Defeat to the Tories at the Holyrood election last year was bad enough for Kezia Dugdale’s party, which found itself deposed as the main opposition party in Scotland.
Another painful day is looming for Labour at the ballot box in this May’s council election. Labour was at the heart of the pro-union campaign last time round, with Alistair Darling and Gordon Brown playing pivotal roles in delivering a No vote. Its diminishing clout in Scottish politics can only help the Yes camp.
It also begs the question: Who will lead a future No campaign?
Ruth Davidson may be a frontrunner. People like the “cut of her jib”, she talks straight and has transformed her party’s fortunes in Scotland. She is now a political star on the UK stage.
But has the political landscape changed so much that a majority in Scotland is ready to coalesce behind a campaign headed by a Tory? The polls have also changed dramatically in favour of the Yes camp from the start of the campaign last time round. A small majority persists in favour of the union, but with some bookmakers now making a Yes vote odds on, it’s clear that opinion is now split down the middle.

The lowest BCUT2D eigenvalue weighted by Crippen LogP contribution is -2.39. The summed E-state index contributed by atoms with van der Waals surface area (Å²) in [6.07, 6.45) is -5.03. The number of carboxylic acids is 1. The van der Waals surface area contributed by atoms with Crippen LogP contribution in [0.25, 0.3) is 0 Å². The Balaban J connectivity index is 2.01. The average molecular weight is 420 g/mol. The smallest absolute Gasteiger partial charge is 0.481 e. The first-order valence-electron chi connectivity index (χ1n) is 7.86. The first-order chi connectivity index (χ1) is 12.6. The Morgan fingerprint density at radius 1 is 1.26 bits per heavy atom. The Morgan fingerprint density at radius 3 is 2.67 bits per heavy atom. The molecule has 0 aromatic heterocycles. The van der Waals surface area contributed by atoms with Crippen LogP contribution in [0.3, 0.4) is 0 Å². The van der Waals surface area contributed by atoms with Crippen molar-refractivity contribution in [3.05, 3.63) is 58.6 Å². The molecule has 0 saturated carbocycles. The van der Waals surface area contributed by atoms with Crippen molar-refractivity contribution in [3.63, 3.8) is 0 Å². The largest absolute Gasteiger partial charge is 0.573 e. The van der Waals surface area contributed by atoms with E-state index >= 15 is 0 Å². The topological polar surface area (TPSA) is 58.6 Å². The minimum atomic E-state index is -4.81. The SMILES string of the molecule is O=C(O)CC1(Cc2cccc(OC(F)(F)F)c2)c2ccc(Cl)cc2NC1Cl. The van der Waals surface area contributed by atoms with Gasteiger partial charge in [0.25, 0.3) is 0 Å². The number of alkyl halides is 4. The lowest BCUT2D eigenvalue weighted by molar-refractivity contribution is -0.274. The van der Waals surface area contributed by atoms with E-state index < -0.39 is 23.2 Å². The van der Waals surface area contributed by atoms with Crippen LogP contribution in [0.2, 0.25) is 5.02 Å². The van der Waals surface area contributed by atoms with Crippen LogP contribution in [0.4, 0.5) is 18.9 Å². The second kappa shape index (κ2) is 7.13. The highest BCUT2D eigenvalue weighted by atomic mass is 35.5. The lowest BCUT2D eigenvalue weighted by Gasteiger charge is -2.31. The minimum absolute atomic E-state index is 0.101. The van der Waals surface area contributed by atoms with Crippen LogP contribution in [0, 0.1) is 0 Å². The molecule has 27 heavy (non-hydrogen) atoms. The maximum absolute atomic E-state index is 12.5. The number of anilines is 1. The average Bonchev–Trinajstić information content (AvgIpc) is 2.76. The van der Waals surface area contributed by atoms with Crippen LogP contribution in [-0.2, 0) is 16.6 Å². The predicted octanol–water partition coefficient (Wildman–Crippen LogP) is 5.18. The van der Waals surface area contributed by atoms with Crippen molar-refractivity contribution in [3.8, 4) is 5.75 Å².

The grassroots activism which emerged in the final months of the referendum campaign, spearheaded by groups like the Radical Independence Campaign, which helped drive the Yes side to within touching distance of victory, has also not gone away. But there are substantial new problems for the Yes campaign to confront which could fatally undermine the independence dream. The economic meltdown which Scotland has suffered since 2014 when the oil price began to slide shows little sign of abating.
Stagnant growth – while UK GDP prospers – rising unemployment and a burgeoning trade deficit paint a gloomy economic picture north of the border. It’s hardly the kind of backdrop to persuade voters to take the leap into such a major constitutional change.